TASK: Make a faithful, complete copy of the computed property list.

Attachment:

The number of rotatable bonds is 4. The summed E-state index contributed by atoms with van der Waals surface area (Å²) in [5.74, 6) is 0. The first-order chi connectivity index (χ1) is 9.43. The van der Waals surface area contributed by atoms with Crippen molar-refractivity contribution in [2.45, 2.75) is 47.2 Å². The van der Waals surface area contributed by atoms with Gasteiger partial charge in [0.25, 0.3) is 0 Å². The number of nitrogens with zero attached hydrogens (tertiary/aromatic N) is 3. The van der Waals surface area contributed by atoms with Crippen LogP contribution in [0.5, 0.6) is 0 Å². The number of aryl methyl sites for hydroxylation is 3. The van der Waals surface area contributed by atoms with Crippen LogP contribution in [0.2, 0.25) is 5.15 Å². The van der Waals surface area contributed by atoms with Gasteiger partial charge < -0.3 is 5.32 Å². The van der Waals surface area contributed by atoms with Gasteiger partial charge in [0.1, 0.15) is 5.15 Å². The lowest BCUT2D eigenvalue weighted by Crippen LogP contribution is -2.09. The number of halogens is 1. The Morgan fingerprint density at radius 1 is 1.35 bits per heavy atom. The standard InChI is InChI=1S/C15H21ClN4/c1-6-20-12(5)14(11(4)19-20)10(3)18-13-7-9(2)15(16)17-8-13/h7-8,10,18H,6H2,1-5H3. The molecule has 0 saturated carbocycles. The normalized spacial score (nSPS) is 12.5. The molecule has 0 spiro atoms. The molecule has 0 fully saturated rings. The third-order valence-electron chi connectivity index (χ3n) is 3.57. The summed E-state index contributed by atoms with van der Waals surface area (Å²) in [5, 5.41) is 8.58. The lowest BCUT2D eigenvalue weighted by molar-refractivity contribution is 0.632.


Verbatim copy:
The number of rotatable bonds is 4. The summed E-state index contributed by atoms with van der Waals surface area (Å²) in [5.74, 6) is 0. The first-order chi connectivity index (χ1) is 9.43. The van der Waals surface area contributed by atoms with Crippen molar-refractivity contribution in [2.45, 2.75) is 47.2 Å². The van der Waals surface area contributed by atoms with Gasteiger partial charge in [0.25, 0.3) is 0 Å². The number of nitrogens with zero attached hydrogens (tertiary/aromatic N) is 3. The van der Waals surface area contributed by atoms with Crippen LogP contribution in [0.5, 0.6) is 0 Å². The number of aryl methyl sites for hydroxylation is 3. The van der Waals surface area contributed by atoms with Crippen LogP contribution in [0.2, 0.25) is 5.15 Å². The van der Waals surface area contributed by atoms with Gasteiger partial charge < -0.3 is 5.32 Å². The van der Waals surface area contributed by atoms with Gasteiger partial charge in [0.1, 0.15) is 5.15 Å². The lowest BCUT2D eigenvalue weighted by Crippen LogP contribution is -2.09. The number of halogens is 1. The Morgan fingerprint density at radius 1 is 1.35 bits per heavy atom. The standard InChI is InChI=1S/C15H21ClN4/c1-6-20-12(5)14(11(4)19-20)10(3)18-13-7-9(2)15(16)17-8-13/h7-8,10,18H,6H2,1-5H3. The molecule has 0 saturated carbocycles. The normalized spacial score (nSPS) is 12.5. The molecule has 0 spiro atoms. The molecule has 0 fully saturated rings. The third-order valence-electron chi connectivity index (χ3n) is 3.57. The summed E-state index contributed by atoms with van der Waals surface area (Å²) in [5, 5.41) is 8.58. The lowest BCUT2D eigenvalue weighted by molar-refractivity contribution is 0.632.